Filippo della Valle

Florence 1698 - Rome 1768

Standing Amore

Bronze statuette
Height: 24.3 cm / 9½ in

+44 (0)20 7259 0707

Facture: Cast by the lost wax method. Most of the detail was modelled in the wax, but the eyes and toe and fingernails were chased after casting. The surface is lightly wire-brushed, and his hair, wings and the clouds on the base are matt punched. A contemporary repair to a casting flaw was made on top of his left shoulder. Core pin holes are visible in several places. The coppery base metal retains a rich dark brown patina over golden brown lacquers. The remains of a pin on his right hip indicates where the bow was attached.

This statuette compares directly in style, form and detail to two putti in biscuit porcelain in the deposit of the Società Ceramica Richard-Ginori, Doccia. The inventory made in 1780 of the waxes held at Doccia attributes the models to della Valle and relates them to the gilt bronze Cherub Bearing a Candelabrum, which stands on the rail of the confessional in the church of Santa Maria Maggiore in Rome.1 Jennifer Montagu confirms the accuracy of this entry in the inventory in her review of Lankheit’s catalogue of 1982, and Vernon Hyde Minor points out that the Cherub Bearing a Candelabrum was cast from della Valle’s model by Filippo Tofani. Minor has also proven that a marble group of Cupid and Psyche in the Wallace Collection, which is inscribed Cayot 1706, is actually by della Valle. 3 Indeed, a marble statue of this model is recorded in the post mortem inventory of Filippo della Valle.4
An engraving of the group of 1732 dedicated by della Valle to his biographer, Maria Niccolo Gaburri, is signed: “Phil. Della Valle Romae” and also states, “Phil della Valle Florentinus inv. et Fec.” 5 The group is also given to della Valle by Francesco Maria Baldinucci in his biography.6 Minor’s suggestion that Cayot’s signature was subsequently added to the Cupid and Psyche to help him to sell it to the Marquis of Hertford, is probably correct, as Hertford also owned Cayot’s signed Compagne de Diane in his collection at Bagatelle in Paris.7 The argument is borne out by comparison between the faked inscription on the Cupid and Psyche, and Cayot’s signature on the Diane, which are quite different. The engraving of della Valle’s marble group of Cupid and Psyche shows Psyche with a distinctive ‘butterfly’ wing of the exact type seen on our Amore.Although the marble in the Wallace collection is now wingless, their loss is consistent with the replacement of the third finger of Cupid’s right hand, the exact point at which, according to the print, the wing was attached. The wings are also absent from the various terracotta versions of the group;9 Minor correctly points out that the terracottas must therefore have been made after the marble was damaged; and that the cache-sexe present on some suggests a nineteenth-century origin. The Cupid and Psyche, the Cherub Bearing a Candelabrum in Santa Maria Maggiore, and the Doccia putti have a number of stylistic features in common with the present statuette. The articulated fingers are outstretched and curve smoothly; the hands and wrists are fleshy, and the skin is pinched where they join; the locks of hair are slightly curled, and the dimples and distinctive modelling of the belly button are typical of della Valle. The cherub at the left of the confessional rail has the same facial type, characterised by a slightly open mouth and raised top lip, and the fleshy, bulging chin and cheeks typical of young children’s faces. The hair on both the Wallace collection group and our Amore obscures the ears and the fluttering draperies are modestly drawn up between the thighs. Both the Doccia putti in biscuit and the Amore stand upon a base of swirling clouds in similarly buoyant, rococo postures.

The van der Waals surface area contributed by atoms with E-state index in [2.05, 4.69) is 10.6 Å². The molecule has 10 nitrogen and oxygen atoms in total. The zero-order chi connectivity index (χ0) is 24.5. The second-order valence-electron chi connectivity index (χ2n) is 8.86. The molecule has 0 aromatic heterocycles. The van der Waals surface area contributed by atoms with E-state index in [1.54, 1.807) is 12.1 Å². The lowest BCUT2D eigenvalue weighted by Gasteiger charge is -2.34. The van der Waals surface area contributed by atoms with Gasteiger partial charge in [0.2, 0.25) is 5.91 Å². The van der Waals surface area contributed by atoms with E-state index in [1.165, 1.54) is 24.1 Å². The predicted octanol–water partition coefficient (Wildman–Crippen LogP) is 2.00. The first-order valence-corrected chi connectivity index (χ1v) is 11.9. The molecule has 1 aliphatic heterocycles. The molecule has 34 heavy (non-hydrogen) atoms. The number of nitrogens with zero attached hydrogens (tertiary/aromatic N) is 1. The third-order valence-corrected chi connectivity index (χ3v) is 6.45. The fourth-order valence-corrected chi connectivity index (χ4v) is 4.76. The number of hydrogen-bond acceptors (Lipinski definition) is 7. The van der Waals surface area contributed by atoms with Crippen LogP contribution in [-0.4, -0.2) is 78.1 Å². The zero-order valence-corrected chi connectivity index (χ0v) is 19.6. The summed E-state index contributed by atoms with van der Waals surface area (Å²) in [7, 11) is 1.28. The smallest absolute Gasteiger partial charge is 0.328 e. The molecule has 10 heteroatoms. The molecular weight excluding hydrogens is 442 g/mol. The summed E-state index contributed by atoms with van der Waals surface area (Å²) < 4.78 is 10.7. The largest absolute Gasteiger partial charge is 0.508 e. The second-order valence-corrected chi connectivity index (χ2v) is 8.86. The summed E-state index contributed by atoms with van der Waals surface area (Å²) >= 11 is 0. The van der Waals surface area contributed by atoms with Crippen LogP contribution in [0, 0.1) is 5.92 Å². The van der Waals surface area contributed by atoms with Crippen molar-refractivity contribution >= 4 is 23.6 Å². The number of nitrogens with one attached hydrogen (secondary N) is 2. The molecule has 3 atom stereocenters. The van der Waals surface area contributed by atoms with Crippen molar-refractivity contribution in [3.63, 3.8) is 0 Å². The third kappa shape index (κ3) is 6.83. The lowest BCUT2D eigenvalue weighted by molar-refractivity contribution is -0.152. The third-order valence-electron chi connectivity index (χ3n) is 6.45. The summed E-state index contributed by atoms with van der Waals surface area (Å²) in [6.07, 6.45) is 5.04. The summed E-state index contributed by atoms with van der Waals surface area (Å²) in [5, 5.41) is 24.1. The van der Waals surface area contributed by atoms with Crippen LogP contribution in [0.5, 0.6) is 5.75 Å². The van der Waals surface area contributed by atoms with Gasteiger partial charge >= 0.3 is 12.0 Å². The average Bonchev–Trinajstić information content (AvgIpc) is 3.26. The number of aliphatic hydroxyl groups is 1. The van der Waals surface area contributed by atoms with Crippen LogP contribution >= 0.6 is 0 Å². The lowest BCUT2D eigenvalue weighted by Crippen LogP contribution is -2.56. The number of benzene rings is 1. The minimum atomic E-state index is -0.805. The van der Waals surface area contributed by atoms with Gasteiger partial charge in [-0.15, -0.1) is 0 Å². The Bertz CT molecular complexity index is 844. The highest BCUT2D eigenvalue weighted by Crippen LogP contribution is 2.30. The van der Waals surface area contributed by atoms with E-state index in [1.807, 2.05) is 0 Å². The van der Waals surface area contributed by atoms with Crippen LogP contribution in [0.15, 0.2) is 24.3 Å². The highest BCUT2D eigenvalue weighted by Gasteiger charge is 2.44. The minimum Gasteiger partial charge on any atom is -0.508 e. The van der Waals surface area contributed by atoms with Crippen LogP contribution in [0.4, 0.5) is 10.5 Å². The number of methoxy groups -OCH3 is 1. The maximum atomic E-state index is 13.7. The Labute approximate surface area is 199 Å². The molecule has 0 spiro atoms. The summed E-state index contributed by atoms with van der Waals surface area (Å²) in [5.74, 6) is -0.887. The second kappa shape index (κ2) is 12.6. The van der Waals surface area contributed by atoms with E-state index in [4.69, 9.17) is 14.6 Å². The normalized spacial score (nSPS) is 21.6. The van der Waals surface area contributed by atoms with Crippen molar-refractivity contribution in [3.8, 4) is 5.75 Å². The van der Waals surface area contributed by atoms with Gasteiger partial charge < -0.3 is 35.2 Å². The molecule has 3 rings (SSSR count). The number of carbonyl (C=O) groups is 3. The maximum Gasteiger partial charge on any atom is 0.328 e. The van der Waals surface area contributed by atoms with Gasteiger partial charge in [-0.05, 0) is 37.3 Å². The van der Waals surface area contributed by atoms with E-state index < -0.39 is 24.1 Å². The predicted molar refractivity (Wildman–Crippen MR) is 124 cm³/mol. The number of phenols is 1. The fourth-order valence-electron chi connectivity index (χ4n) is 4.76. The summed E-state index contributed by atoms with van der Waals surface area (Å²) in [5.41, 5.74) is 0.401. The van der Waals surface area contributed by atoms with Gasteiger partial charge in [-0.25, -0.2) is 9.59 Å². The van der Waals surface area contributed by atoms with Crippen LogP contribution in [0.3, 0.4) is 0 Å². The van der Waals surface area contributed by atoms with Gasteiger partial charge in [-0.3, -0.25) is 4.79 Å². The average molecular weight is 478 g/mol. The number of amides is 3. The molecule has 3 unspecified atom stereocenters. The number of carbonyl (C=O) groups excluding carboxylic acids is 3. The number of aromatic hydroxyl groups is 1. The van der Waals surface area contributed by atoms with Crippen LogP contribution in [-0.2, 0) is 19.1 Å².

Filippo della Valle was a nephew of Giovanni Battista Foggini and trained in his studio. When Foggini died in 1725, Fillipo left Florence for Rome, where he spent the rest of his life. He created medal portraits of Cosimo III de’ Medici (Bargello, Florence) and Gian Gastone de’ Medici (Galleria Estense, Modena).11
In 1725 he competed against Pietro Bracci in the Accademia di San Luca’s competition for young artists, sharing the first prize with Bracci for his terracotta relief of Josiah, King of Judah, Giving Money for the Temple. Soon afterwards he entered the studio of Camillo Rusconi, who then died in 1728. He became a full member of the Accademia di San Luca in 1730 and went on to become a major figure in the arts in Rome, working on the most important sculptural campaigns until the end of his career around 1765.